I am reminded every day how appreciative I am for my active life and not taking it for granted. One year ago, eight weeks post-surgery, I had just begun putting weight on my foot and the story of it is here…..
I live on the Street of Dreams. La Jolla, California. My laboratory is located in the front right corner of the house, windows on the street, and I can see the runners, the cyclists and the folks walking their dogs from here. The laboratory has been assembled for the care and healing of my foot. It’s a sterile place, sans happy hour and friendly crowded barstools at Beaumont’s. The latest musical at La Jolla Playhouse has come and gone without me. The schedule at the gym, at Pilates, at yoga, at the aesthetician, at lunches and dinners has gaping openings where my name filled many slots. My travel schedule came to a screeching halt and my new sports car has been shut in the garage for 4 weeks.
As a child, the concern over my crooked feet was pronounced with a doctor’s order for corrective shoes. Those brown and white clunky saddle shoes would be a trend in years to come but for me as a little girl, it was humiliating. It was all about the bunions. Mom had them, my grandma Alice too, and down through the branches of the family tree, my inheritance was this painful deformity. In the Colorado summertime, the swimming pool was the cool hangout and it had a simulated beach, at the water’s edge. When I was 14 it was here that I hid my feet in the sand, hoping no boy would notice the smallish, pinkish bumps on the sides of my big toes. I feel sad now when I see that the legacy of the bunion has duplicated itself in my daughter and even my son. And I dread for them the eventual path that my feet have endured.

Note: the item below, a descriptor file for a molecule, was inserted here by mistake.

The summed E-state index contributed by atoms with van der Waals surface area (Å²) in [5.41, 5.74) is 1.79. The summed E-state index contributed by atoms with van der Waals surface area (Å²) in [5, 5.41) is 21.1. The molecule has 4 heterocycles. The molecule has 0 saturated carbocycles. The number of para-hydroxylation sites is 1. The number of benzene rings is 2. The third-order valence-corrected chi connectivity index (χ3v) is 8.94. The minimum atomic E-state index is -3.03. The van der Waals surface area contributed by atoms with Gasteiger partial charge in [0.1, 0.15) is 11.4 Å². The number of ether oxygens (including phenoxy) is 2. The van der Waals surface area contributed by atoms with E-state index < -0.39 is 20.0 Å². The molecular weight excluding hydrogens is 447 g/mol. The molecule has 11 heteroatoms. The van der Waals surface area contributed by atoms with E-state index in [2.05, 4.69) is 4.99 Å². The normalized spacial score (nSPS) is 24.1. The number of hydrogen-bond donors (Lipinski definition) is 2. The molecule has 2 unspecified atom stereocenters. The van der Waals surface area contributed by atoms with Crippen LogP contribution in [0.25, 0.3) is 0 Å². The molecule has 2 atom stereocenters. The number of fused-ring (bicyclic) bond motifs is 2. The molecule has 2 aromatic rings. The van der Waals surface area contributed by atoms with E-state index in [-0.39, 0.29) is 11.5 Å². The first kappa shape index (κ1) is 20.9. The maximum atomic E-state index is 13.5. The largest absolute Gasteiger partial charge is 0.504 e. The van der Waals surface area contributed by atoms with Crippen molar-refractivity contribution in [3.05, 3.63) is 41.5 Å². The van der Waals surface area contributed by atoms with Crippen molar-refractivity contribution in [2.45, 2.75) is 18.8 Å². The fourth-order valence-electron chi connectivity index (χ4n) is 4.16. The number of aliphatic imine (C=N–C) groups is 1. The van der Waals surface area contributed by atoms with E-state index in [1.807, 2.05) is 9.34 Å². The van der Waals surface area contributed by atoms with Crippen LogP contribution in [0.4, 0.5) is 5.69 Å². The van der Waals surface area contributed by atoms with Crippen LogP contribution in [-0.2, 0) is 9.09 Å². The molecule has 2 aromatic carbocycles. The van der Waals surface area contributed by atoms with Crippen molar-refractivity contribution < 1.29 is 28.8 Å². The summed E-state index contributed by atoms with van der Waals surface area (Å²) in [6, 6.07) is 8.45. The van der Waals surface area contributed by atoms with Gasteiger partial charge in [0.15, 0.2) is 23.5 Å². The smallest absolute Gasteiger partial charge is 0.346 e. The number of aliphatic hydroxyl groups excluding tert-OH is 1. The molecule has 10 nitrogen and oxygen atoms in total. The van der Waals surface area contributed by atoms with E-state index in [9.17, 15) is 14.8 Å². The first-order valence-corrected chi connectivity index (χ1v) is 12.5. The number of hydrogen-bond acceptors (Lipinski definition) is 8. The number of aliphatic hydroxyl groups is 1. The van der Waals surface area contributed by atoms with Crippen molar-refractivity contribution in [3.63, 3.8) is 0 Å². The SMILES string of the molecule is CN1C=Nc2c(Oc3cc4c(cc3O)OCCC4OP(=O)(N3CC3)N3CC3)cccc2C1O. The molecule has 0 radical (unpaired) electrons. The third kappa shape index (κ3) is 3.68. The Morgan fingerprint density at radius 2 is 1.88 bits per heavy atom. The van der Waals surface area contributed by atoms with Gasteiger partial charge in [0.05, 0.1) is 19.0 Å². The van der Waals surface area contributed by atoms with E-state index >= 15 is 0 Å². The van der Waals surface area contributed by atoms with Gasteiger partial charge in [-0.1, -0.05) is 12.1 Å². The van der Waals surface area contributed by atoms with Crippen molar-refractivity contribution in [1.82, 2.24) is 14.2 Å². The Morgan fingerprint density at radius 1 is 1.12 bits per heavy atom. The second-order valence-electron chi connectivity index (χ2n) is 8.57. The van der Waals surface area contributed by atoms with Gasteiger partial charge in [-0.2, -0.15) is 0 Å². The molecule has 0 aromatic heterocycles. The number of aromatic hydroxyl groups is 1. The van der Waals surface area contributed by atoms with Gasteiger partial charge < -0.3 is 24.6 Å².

Now my feet have become my talismans. They have allowed my ego its heyday. High spiky sexy heels? Ouch. Strappy bare little summer sandals? Hideous. Walk for miles in Paris? Excruciating. Limp around in Gucci boots? Embarrassing.
Without doing my due diligence, I choose a doctor who promises a fix, does his surgical maneuver, I spend a month in pain and recovery, he tells me to walk on it as soon as it doesn’t hurt and life goes on. Until a year later. My right foot at this point had become grotesque. The bunion had reappeared in a new ghastly way and was hiding itself under my second toe until it pushed the poor digit crookedly and painfully upwards now towering over the big toe like David threatening Goliath. Shoes hurt. Movement hurt. Life hurt. But I hobbled on, up until the moment I met the newest orthopedic specialist, good Dr. Copp. After x-raying my foot and pronouncing it nearly unfixable, surgery was not only immediately required but also he would part with no positive prognosis.
In the last 10 years while I’ve foraged for self worth among the ruins of an erupted malevolent divorce, the smallest things have become way-showers to my resurrection. The gardens outside my window are sanctuary to hummingbirds, white wisteria, orange and black Monarch butterflies, basil, thyme, foxgloves and palm trees. They continue to be the salve not only for healing my past but the genesis of my new love affair with life. This relationship took it’s sweet time, when I could finally climb out of the swamp of self pity and despair and see the moon and the sunset and the sea and the creatures who live there. I’m emotionally, outrageously, over the top in love with this blue-green marble I live upon, the Mothership we call Earth. I’m not kidding! I travel because I want to see her majesty, her mystery, her diversity and her critters. When I step on her skin, it’s a connection with reverence because to me, she’s a living, feeling organism. This resonant exchange emboldens me as I daily seek grounding, that secure sense of being held and protected by gravity, every speck of me made here and to be left here when I’m gone.
I pray for those who mindlessly and sometimes deliberately rape this world for financial gain. For those who detonate bombs that penetrate deep into the earth, those who drop filth into the seas and destroy entire ecosystems. I pray for the wisdom beyond my understanding that will override these acts of horror. And finally, I pray for the patience to wait, to be still, to allow the miracle of making the new bones within my right foot in this very moment because my envisioned future includes every way I can think of to touch and experience our world first hand, up front and in person.